Tag Archives: previewing

60 Second Recap

If you haven’t checked out 60 Second Recap, you’re in for a treat. 60 Second Recap is a collection of video clips covering the plots, characters, symbolism, and more of favorite classic literature for teens. But it’s not a dry, overly-academic examination. It’s a lively conversation hosted by a real-life, somewhat zany hostess named Jenny (you can find her on Twitter).

The site’s overview gives you a sense of the tongue-in-cheek humor that’s behind this great site:

“Eat your lima beans,” Mom used to say.

And now that you’re out on your own, honestly, are lima beans a staple of your culinary repertoire?

There, in a lima bean, lies the problem confronting the great works of literature. We’re all forced to read them in school so we can get good grades so we can go to a good college so we can get a good job so we can forget all about that literature they used to force us to read so we could get good grades.

The 60second Recap™ aims to break this cycle of canonical irrelevance. We want to help teens (yes, teens of all ages!) engage with literature. We want to help them see it not as some chore to be endured, but as — dare we say it? — the gift of a lifetime. How? Through the language of our time — the language of video. Video that’s focused, engaging, informative … and short enough to hold just about anyone’s attention.

Smirk if you must. Consider this yet another mile-marker on civilization’s road to perdition. But here’s the fact: You won’t get non-readers to read by forcing them to read more. You’ll get them to read by opening their eyes to the marvels awaiting them between the covers of that homework assignment.

With the 60second Recap™, teens finally have an alternative to the boring, text-based study guides that have burdened them for generations. And — who knows? — maybe that’s just what they’ll need to begin a love affair with literature, one that will last a lifetime.

In addition to the videos on classics such as Animal Farm, Of Mice and Men, Frankenstein, Lord of the Flies, and Hamlet, users will find a section called Recap Resource which includes a Dictionary of Terms (allegory, motifs, subtext, protagonist, etc.) and How to Write a Paper (that Won’t Put your Teacher to Sleep).  Again, these are presented in video form, which them much less intimidating for the average high school user.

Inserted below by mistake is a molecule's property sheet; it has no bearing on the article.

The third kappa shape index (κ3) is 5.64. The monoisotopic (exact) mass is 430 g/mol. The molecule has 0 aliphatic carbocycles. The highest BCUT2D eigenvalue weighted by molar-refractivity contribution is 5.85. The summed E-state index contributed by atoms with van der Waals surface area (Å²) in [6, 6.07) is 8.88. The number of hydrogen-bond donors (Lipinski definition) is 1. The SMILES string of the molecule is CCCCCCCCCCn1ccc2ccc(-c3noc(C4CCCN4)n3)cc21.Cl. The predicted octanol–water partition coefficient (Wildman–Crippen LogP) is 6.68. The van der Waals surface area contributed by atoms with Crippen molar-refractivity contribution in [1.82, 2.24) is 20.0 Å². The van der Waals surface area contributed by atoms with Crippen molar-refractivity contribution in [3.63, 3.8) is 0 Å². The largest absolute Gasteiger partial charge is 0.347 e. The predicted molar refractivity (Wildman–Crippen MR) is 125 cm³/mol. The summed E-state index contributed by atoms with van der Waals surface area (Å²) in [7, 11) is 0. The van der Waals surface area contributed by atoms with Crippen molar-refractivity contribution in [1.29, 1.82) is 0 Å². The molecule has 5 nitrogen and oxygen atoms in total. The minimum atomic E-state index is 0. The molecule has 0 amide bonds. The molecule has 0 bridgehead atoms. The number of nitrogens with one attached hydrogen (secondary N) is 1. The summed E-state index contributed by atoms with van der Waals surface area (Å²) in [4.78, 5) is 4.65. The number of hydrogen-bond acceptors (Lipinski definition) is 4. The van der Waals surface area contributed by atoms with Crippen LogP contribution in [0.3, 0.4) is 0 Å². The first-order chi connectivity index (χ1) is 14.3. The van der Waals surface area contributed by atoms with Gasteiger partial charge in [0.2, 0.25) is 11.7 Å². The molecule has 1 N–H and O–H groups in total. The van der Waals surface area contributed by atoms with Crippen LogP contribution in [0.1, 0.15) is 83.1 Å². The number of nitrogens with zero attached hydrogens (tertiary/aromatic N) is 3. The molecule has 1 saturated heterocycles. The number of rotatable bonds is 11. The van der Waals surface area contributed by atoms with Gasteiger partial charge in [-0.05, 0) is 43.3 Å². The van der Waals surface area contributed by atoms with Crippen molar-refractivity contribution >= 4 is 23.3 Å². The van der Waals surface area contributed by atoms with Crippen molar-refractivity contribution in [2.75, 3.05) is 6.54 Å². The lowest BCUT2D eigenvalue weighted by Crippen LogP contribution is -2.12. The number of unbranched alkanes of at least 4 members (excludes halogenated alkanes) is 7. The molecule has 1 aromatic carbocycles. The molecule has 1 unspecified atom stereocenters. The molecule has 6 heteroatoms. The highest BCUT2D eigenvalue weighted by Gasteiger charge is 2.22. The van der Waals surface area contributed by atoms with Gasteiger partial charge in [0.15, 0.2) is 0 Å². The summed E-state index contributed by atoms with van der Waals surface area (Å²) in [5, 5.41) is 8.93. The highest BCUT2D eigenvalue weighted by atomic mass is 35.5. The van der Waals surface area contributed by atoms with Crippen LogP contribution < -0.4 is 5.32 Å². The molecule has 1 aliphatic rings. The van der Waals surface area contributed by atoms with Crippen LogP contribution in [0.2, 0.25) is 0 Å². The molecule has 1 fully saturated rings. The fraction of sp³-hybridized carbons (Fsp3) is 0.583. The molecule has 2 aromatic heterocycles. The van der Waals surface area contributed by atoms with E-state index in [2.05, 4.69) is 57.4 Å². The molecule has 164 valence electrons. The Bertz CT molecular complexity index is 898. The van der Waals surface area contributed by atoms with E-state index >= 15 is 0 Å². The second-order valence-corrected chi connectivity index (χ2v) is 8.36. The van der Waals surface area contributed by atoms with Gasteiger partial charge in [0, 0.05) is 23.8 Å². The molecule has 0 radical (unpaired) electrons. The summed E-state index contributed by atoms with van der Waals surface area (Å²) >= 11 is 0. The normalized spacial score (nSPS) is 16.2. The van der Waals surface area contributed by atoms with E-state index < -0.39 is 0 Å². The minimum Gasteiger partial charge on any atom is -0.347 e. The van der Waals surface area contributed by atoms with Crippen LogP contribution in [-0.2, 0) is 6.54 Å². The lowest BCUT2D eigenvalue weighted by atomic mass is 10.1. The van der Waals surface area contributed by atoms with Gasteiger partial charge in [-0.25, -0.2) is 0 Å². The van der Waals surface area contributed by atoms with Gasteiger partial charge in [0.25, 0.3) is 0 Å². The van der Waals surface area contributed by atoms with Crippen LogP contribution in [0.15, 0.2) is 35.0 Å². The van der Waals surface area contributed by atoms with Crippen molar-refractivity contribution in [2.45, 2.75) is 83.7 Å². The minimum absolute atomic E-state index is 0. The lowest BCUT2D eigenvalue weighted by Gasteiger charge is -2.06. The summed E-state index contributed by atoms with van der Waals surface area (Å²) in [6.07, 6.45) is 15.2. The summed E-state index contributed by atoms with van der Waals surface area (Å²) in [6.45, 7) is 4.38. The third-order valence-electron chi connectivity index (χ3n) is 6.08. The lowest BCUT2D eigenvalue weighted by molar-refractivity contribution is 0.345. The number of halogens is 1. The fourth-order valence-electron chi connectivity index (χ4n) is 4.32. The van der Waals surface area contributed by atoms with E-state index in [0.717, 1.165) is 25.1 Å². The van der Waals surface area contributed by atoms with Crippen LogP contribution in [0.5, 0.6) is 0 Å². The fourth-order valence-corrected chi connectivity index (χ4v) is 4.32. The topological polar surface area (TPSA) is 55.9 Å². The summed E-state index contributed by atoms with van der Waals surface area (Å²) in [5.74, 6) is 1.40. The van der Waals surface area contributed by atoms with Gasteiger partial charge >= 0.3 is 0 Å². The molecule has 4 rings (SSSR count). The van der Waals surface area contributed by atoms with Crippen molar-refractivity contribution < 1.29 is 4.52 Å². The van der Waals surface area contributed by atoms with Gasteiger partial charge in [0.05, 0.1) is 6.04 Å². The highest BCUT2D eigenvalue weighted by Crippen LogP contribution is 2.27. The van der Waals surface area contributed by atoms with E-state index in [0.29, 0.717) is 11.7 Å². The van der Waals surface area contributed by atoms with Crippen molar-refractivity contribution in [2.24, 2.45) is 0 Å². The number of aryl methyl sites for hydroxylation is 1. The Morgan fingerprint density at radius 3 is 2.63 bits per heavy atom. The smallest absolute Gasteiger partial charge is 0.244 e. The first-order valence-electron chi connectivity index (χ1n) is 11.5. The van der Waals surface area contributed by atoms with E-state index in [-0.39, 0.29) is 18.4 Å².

The site also features an area for video responses from users, and another for users to request titles for recapping.

I highly recommend you visit the site and give it a look! I’m curious to see how it will change as it grows.

Know another great site for teachers working with novels? Find me on Twitter!

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The Power of the Preview

I recently read how one teacher provides her students with the entire plot of a new novel before beginning a study. Her thinking? If her students understand the basic story line, they”ll better be able to focus upon deeper aspects of the novel.swindle

Not a crazy idea. Think about the last movie preview you saw. Did it really leave you wondering about the film’s outcome? On the contrary. It presented you with enough bits and pieces that you could likely cobble together a reasonable summary of the entire film. So why bother seeing the movie?

To that question, a multitude of answers. Me, personally? Nothing beats watching a movie on the big screen with a big tub of buttered popcorn warming my lap. 95% of the time I know exactly what will happen (especially if the plot line follows the universally popular Hero Myth). What I’m there to see is how the pieces fall into place. I’m there to see what lies between them.

With this in mind, I took a different approach to introducing a new novel recently. Rather than share thematically related picture books, or draw out prior experiences relating to the book’s topic, I showed them a preview. And you know what? It really got them psyched. More importantly, just as my colleague hypothesized earlier, it helped my students to relax and focus on elements beyond the basic plot.

See Scholastic’s preview of Swindle for yourself. See if it doesn’t create some excitement for the reading experience. (This book trailer is just one of sixty-five book video previews available at the Scholastic site).

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